A Mother's Letter

Growing up in the Bronx it was a common treat to get visitors, guests and relatives visiting our home.  Many would bring a gift to my parents.  The Waterford crystal or Belleek china would get a special place in my mother's cabinet.  Despite the riches of the gifts, the best gift my parents would receive was the news from home.  My dear parents were a loving couple, hard working and devoted to each other and their faith.  Money was not plenty, but good food and good times was plentiful.  

I fondly recall listening to the radio playing WFUV, 90.7 on Sundays in Woodlawn.  If you know anything about Woodlawn, it is Little Ireland.  The houses are close together so if you were walking in the neighborhood you could hear WFUV playing in almost every home, like stereo.  

One of the memories I have of my home was the plethora of Irish humor and signage in our home.  One linen piece that was prized was a piece that contained, "A Mother's Letter."  It was a funny take on  a then common occurrence, a mother writing a letter to her son.  I am providing it here so you can enjoy it as much as I did, and still do.

Dear Son, 
Just a few lines to let you know that I am still alive.  I am writing this slowly because I know you can't read fast. You won't know the house when you come home, we’ve moved. 
About your father, he has got a lovely new job. He has 500 men under him, he cuts grass at the cemetery. Your sister Mary had a baby this morning I haven't found out whether it's a boy or a girl, so I don't know if you are an aunt or an uncle.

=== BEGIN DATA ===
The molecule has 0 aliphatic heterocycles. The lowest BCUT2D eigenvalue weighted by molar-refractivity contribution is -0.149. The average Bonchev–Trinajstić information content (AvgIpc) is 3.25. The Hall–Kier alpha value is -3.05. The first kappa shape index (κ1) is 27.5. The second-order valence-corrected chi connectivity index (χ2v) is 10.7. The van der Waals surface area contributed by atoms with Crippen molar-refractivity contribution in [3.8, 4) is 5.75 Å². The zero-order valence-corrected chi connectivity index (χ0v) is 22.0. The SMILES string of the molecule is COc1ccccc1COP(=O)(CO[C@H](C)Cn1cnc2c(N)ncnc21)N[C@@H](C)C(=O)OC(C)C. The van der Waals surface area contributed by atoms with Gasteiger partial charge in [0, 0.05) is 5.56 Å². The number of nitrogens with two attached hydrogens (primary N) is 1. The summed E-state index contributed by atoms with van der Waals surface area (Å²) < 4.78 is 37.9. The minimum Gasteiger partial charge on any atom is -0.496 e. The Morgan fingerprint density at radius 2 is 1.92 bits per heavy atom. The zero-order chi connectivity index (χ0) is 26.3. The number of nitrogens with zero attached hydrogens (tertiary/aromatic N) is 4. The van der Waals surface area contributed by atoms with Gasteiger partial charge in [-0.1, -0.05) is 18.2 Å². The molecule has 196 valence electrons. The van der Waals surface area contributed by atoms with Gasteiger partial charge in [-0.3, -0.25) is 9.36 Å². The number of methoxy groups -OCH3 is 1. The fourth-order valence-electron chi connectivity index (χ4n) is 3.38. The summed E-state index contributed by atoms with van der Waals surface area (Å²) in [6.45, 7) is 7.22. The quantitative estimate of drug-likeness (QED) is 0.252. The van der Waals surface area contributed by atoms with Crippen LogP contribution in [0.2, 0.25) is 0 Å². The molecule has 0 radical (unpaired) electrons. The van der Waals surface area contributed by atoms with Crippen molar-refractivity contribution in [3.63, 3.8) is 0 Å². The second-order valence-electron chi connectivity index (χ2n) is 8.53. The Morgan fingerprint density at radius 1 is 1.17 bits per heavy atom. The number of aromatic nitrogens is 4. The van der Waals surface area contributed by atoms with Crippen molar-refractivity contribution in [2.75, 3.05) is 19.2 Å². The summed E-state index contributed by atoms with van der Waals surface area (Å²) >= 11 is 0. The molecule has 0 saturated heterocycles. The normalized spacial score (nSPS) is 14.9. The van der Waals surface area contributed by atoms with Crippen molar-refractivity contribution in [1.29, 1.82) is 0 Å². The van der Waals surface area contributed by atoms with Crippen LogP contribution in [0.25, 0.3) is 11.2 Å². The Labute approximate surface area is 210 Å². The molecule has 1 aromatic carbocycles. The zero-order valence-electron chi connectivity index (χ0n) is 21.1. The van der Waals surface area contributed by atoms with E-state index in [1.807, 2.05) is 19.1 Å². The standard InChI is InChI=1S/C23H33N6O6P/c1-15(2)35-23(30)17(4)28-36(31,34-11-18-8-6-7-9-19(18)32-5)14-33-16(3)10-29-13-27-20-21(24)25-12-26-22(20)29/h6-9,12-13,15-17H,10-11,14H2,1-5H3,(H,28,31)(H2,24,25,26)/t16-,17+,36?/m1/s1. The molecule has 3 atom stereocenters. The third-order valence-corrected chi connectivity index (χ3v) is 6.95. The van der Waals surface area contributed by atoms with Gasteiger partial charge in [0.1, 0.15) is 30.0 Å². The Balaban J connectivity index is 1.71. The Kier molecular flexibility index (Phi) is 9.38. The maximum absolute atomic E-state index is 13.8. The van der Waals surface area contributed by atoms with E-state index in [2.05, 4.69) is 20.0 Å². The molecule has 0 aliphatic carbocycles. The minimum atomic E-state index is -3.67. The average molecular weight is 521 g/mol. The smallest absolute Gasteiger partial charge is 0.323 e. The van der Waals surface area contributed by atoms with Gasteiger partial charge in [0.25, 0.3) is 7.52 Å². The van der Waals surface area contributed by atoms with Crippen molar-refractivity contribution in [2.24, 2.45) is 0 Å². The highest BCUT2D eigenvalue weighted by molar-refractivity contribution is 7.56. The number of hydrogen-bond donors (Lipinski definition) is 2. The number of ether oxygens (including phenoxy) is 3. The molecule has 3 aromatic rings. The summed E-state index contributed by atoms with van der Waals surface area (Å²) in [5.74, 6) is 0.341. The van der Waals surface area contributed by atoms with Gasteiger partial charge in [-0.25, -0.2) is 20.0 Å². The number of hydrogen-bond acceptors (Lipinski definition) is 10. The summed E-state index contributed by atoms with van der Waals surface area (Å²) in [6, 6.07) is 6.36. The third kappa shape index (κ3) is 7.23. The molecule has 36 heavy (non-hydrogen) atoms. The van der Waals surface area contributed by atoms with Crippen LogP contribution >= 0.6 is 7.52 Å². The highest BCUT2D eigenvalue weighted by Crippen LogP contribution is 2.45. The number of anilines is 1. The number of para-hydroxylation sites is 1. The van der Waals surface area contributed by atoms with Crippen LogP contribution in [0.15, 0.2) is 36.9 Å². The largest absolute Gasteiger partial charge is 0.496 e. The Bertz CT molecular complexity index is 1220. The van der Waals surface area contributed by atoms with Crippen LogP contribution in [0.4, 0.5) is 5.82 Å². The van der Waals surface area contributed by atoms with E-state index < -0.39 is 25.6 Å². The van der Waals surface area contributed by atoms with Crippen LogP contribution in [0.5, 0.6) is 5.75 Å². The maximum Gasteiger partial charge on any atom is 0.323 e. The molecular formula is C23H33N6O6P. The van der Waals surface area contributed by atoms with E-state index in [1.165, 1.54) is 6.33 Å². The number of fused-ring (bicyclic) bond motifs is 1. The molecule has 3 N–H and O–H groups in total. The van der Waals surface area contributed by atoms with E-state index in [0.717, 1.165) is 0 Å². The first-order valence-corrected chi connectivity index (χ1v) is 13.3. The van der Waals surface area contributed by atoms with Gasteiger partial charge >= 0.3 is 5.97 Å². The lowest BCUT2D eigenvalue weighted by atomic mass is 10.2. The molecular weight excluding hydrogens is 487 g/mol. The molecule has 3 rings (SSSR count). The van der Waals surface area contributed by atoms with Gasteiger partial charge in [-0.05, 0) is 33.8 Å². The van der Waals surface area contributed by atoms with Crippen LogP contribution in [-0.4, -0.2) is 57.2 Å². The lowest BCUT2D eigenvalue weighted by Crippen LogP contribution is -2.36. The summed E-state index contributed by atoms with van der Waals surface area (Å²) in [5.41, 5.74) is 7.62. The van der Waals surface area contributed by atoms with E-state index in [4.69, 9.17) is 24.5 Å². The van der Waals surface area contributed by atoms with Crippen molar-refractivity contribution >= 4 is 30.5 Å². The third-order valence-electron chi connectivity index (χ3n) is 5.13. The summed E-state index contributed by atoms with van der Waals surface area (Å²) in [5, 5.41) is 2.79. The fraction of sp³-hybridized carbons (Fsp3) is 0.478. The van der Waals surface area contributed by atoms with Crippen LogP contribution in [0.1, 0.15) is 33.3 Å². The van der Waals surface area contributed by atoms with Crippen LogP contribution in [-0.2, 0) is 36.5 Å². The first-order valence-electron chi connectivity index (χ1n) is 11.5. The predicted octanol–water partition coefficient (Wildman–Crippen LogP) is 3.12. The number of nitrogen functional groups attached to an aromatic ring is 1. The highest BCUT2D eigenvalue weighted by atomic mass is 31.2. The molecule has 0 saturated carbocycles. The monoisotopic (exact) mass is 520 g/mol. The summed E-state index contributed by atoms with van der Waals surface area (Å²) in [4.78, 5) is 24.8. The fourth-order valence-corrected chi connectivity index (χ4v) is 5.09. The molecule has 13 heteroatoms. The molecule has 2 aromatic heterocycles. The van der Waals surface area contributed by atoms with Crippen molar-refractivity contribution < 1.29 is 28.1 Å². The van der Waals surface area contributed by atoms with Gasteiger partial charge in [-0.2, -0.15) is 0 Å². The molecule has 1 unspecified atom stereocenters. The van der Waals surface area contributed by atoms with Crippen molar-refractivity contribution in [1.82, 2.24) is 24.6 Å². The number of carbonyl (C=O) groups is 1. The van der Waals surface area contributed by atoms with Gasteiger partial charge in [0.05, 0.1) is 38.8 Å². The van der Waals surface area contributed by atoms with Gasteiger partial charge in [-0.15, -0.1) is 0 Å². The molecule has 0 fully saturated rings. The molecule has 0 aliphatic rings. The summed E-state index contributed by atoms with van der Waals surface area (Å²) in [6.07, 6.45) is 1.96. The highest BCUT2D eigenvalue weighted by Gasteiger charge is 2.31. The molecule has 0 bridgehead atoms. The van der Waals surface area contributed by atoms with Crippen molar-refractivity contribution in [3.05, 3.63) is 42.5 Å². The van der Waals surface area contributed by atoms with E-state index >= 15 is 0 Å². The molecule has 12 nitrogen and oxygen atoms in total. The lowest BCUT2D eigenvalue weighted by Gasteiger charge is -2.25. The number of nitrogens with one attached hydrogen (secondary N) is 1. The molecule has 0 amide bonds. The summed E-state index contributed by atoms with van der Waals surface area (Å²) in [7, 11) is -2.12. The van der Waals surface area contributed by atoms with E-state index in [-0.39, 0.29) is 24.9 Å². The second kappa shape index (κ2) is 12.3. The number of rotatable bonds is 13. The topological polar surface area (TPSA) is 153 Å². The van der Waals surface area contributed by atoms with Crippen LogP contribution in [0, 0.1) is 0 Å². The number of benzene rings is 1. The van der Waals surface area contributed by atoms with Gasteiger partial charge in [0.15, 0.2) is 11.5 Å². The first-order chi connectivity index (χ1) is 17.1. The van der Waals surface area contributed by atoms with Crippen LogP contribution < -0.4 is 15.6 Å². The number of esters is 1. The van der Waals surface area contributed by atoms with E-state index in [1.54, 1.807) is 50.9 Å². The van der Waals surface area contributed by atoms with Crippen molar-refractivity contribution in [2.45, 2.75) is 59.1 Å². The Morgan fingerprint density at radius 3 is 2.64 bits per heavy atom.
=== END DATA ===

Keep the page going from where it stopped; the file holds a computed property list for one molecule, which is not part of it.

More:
I went to the doctor on Thursday and your father went with me. The doctor put a small tube in my mouth and told me not to talk for ten minutes. Your father offered to buy it from him. 
Your uncle Patrick drowned last week in a vat of Irish whiskey at the Dublin brewery. Some of his workmates tried to save him but he fought them off bravely. They cremated him and it took three days to put out the fire. 
It only rained twice this week, first for three days and then for four days. We had a letter from the under-taker. He said if the last payment on your grandmother's plot wasn't paid in seven days, up she comes. 
Your loving Mum 
P.S. I was going to send you five pounds but I have already sealed the envelope.

I hope you enjoy this post.  I plan to share more Irish humor in my posts.  Stay tuned.


Popular Posts